A Collective Bargain opens with a quote from Confessions of a Union Buster, so I went back and reread that one.  What union-busters do to people’s minds and lives and relationships is hard to explain with the full force of how it is experienced by workers. The author, Martin Jay Levitt, says it best:

The enemy was the collective spirit. I got ahold of that spirit and while it was a seedling I poisoned it; I choked it; I bludgeoned it if I had to, anything to be sure it would never blossom into a united workforce…

When John Lennon started organizing with the 1972 voter-registration drive to take out Nixon, he began to have elaborate fantasize about the FBI following him and tapping his phone. The FBI was behind every tree, putting people around him that weren’t who they said they were, having fake human interactions because they were infiltrators that had no skin in the emotional game (See: Dwayne Hoover in Breakfast of Champions). But even Lennon thought might just be on a megalomaniacal bender. After all, he was smoking an enormous amount pot that year, and anyway, he was a frikkin’ Beatle – so come at me, man!

Only everything Lennon was imagining turned out to be true.
And they were setting him up for drug charges. But knowing he was not crazy,
and that what he thought was happening actually was happening, that was worth a
lot.

This is how many union organizers felt when Confessions of a Union Buster came out.

The book the describes what had been only felt, a
coordinated, campaign of psychological warfare inflicted on poor people to keep them
from demanding a $0.25 an hour raise. It demystified the tactics of that only
the FBI, or a million-dollar campaign in the hands of experienced union busters
can provide.

The story of how the book came to be is also great. Levitt, after
decades of crushing the collective spirit wherever he found it, was struggling
with alcoholism and hit bottom. As part of his recovery, he had to make amends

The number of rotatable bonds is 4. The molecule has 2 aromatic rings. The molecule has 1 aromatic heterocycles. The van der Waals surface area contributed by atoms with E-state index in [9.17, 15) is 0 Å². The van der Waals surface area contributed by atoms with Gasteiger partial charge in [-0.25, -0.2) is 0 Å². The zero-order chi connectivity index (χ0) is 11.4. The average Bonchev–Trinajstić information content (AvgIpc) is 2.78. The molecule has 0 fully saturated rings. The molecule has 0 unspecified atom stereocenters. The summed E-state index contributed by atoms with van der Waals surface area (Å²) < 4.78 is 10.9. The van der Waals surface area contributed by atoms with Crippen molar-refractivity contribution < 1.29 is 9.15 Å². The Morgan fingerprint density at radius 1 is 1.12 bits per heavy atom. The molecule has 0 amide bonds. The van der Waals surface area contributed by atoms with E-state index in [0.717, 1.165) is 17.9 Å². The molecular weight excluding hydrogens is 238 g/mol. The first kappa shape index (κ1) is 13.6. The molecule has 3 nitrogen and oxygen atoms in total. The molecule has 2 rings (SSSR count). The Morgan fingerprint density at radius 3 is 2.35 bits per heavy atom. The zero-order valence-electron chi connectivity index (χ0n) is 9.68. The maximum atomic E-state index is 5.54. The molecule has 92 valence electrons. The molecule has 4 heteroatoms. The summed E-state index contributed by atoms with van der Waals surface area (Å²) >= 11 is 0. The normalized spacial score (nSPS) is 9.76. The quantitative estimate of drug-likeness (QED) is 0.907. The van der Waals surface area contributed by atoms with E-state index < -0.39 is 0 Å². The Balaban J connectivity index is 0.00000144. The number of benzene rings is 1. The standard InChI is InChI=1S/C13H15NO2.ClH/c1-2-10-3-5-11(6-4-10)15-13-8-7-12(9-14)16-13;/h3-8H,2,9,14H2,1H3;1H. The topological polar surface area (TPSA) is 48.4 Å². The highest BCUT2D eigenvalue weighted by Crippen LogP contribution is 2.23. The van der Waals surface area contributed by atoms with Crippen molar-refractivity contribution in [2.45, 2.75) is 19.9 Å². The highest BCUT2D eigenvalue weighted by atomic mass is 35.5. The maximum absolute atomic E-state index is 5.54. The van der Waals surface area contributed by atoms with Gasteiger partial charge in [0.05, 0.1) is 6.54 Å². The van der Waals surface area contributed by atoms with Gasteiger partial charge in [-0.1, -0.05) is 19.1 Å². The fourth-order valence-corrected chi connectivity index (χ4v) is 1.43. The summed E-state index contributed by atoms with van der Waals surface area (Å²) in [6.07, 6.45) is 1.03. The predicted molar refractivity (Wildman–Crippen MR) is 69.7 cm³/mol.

for being a horrible person, so he contacted the ALF-CIO and asked what he
could do to make things right. They didn’t believe him and suspected this was
just another devious attempt to ruin workers’ lives. Write a book, they said.
Do speaking tours. And he did. 

I also skimmed Upheaval in the Quiet Zone this year, which is the story of how the most militant hospital workers’ union in the country began. I reread it because I needed to be reminded that healthcare workers had no collective bargaining rights. They had to strike to get them and all of their strikes were illegal.

In the dreamland between memory and extraction capital, the labor of the workplace and the labor of giving birth, is Karen Russell’s Sleep Donation. In it, there is a plague of sleeplessness. Nightmares scour the psyche of American citizens and people begin to die of sleep deprivation. The nation mobilizes to address the crisis but there seems to be no cure for the horrors plaguing the American unconscious until they figure out how to extract the dreams of babies and inject it into adults. This is where the novella starts. It continues with the genius of all of Russell’s work, weird, original, and offering a deep wisdom into the human experience on every page.

More from A Year in Reading 2020

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Don’t miss: A Year in Reading 20192018, 2017, 2016, 2015, 2014, 2013, 2012, 2011, 2010, 2009, 2008, 2007, 2006, 2005

A Year in Reading: Sejal Shah

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It’s been a hard year to read (for me, to focus) even with many astounding-sounding books and also a challenging year to publish a book (which I also did). In the hardest parts of the pandemic, I retreated to the bathtub with Epsom salts. Reading in the bathtub helped me get through many difficult times and years: since my twenties, it’s been a reliable way to self-soothe.

This
is not comprehensive, but here’s some of what I read, in and out of the tub,
with a focus on nonfiction and essays.